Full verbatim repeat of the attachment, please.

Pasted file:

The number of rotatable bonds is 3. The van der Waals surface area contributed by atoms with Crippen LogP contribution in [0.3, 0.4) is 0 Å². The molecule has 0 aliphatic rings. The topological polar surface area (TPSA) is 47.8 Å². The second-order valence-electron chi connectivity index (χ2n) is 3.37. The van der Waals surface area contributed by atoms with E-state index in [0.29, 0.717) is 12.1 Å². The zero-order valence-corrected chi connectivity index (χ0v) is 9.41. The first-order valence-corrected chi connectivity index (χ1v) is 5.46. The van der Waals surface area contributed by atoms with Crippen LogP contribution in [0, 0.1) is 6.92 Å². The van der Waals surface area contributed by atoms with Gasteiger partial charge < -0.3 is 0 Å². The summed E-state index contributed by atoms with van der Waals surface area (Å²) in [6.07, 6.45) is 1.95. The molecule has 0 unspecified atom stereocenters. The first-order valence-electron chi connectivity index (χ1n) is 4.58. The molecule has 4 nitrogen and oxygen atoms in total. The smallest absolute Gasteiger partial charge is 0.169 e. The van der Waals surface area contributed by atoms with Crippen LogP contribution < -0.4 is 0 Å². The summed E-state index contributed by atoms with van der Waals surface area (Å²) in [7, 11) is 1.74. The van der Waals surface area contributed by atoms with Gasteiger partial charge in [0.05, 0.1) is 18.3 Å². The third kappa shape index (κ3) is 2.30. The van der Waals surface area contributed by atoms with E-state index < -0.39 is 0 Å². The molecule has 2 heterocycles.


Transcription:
The number of rotatable bonds is 3. The van der Waals surface area contributed by atoms with Crippen LogP contribution in [0.3, 0.4) is 0 Å². The molecule has 0 aliphatic rings. The topological polar surface area (TPSA) is 47.8 Å². The second-order valence-electron chi connectivity index (χ2n) is 3.37. The van der Waals surface area contributed by atoms with E-state index in [0.29, 0.717) is 12.1 Å². The zero-order valence-corrected chi connectivity index (χ0v) is 9.41. The first-order valence-corrected chi connectivity index (χ1v) is 5.46. The van der Waals surface area contributed by atoms with Crippen LogP contribution in [0, 0.1) is 6.92 Å². The van der Waals surface area contributed by atoms with Gasteiger partial charge < -0.3 is 0 Å². The summed E-state index contributed by atoms with van der Waals surface area (Å²) in [6.07, 6.45) is 1.95. The molecule has 0 unspecified atom stereocenters. The first-order valence-electron chi connectivity index (χ1n) is 4.58. The molecule has 4 nitrogen and oxygen atoms in total. The smallest absolute Gasteiger partial charge is 0.169 e. The van der Waals surface area contributed by atoms with Crippen LogP contribution < -0.4 is 0 Å². The summed E-state index contributed by atoms with van der Waals surface area (Å²) in [7, 11) is 1.74. The van der Waals surface area contributed by atoms with Gasteiger partial charge in [0.05, 0.1) is 18.3 Å². The third kappa shape index (κ3) is 2.30. The van der Waals surface area contributed by atoms with E-state index < -0.39 is 0 Å². The molecule has 2 heterocycles.